07:26 GMT18 January 2021
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    The International Committee of the Red Cross president praised Russia's efforts in restoring peace in Syria and said that the establishment of safety zones should be discussed with Moscow.

    MOSCOW (Sputnik) — The International Committee of the Red Cross (ICRC) appreciates Russia’s humanitarian work in Syria and greatly values the help it has provided to the aid charity, ICRC President Peter Maurer told Sputnik.

    "We do appreciate the very close contacts we do have with Russia in Syria. They are extremely helpful to the work of ICRC. We appreciate all the work that Russia is doing on a large scale of issues and our delegation in Syria as well as the Russian embassy keeps close contact to see how we can coordinate, reinforce, what we can do together in the humanitarian response," Maurer said.

    In March, ICRC's lead delegate to Syria Marianne Gasser called for increased coordination with Russia on humanitarian issues. She praised regular contacts with Moscow that took place at field level during last December’s evacuation operation in besieged Aleppo and urged to continue this work together elsewhere in Syria.

    Additionally, Russia has been delivering humanitarian aid, including food, water and other essentials, to Syrians across the country, which has seen over six years of fighting. Russian military aircraft have also helped the UN bring relief aid to the provinces of Damascus, Homs, Daraa, and Deir ez-Zor.

    Establishing of Syria Safety Zones Near Hospitals Needs to Be Discussed With Russia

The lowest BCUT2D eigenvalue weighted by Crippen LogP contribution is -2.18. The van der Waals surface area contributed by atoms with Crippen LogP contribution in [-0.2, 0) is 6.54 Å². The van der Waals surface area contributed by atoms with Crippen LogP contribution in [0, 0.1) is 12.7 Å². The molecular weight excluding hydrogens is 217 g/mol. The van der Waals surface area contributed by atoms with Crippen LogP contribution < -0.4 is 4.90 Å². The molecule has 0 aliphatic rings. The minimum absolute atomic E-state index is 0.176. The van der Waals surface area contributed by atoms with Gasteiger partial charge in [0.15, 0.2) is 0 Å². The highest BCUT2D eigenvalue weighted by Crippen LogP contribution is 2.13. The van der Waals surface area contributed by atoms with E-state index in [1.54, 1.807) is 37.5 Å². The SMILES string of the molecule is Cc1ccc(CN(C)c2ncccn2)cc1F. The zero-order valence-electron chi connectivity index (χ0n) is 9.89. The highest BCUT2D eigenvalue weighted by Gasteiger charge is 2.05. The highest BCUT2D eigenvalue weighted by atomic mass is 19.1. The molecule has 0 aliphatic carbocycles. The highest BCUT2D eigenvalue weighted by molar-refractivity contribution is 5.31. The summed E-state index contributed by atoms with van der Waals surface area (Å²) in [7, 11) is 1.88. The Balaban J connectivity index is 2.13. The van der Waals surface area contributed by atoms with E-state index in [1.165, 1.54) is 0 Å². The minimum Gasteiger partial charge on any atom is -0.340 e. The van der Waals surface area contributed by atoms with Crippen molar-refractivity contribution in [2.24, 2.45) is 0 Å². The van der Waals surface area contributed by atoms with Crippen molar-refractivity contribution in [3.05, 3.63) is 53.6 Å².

The possibility of establishment safety zones near hospitals in Syria needs to be discussed with Russia,  Maurer told Sputnik.

    Earlier in the day, speaking at the "Supporting the future of Syria and the region" conference in Brussels, Maurer called for the establishment of demilitarized zones around critical Syrian infrastructure such as hospitals and schools, which should be respected by the Syrian authorities as well as opposition armed groups.

    “The Geneva convention foresee safety zones around hospitals. It is important that we consider whether this concept can be useful on the ground and it is obvious that Russia will be one of the key actors that would have to consider such a proposal. We would have to discuss this with the Russian Federation and to look at the Russian experiences and considerations with regard to the possibilities and constraints of such a proposal,” Maurer said.

    He added that the safety zones were “clearly humanitarian in purpose” and not an alternative to political or military solutions.

    “There is no safety zone that can be imposed, they only can be negotiated by the parties who is there. All actors on the ground, who can disrupt a safety zone, should be able to consent to a safety zone,” Maurer stressed.

    Maurer stressed safe havens would not "come in the public space" and "it will be part of ICRC humanitarian diplomacy."

    "We are talking about the Geneva Convention and safety zones which are based on the consensus of the parties on the ground around critical facilities, in particular medical facilities," he said.

    US Secretary of State Rex Tillerson announced in Ankara last week he had discussed the creation of "secure areas," so-called zones of stabilization, to allow the return of Syrian refugees and set the stage for a longer-term political solution.

    Russia’s Foreign Minister Sergei Lavrov said earlier that safe havens inside Syria, where refugees could feel protected, required a lot of practical coordination with Syrian authorities.

    The civil war in Syria has been lasting for around six years with government troops fighting against numerous opposition factions and terror organizations such as al-Nusra Front and Daesh, outlawed in Russia.

    The nationwide Syrian ceasefire regime was introduced on December 30, 2016. Terrorist organizations are not part of the ceasefire.

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    Tags:
    The Syrian war, International Committee of the Red Cross (ICRC), Peter Maurer, Deir Ez-Zor, Syria, Russia, Aleppo, Damascus
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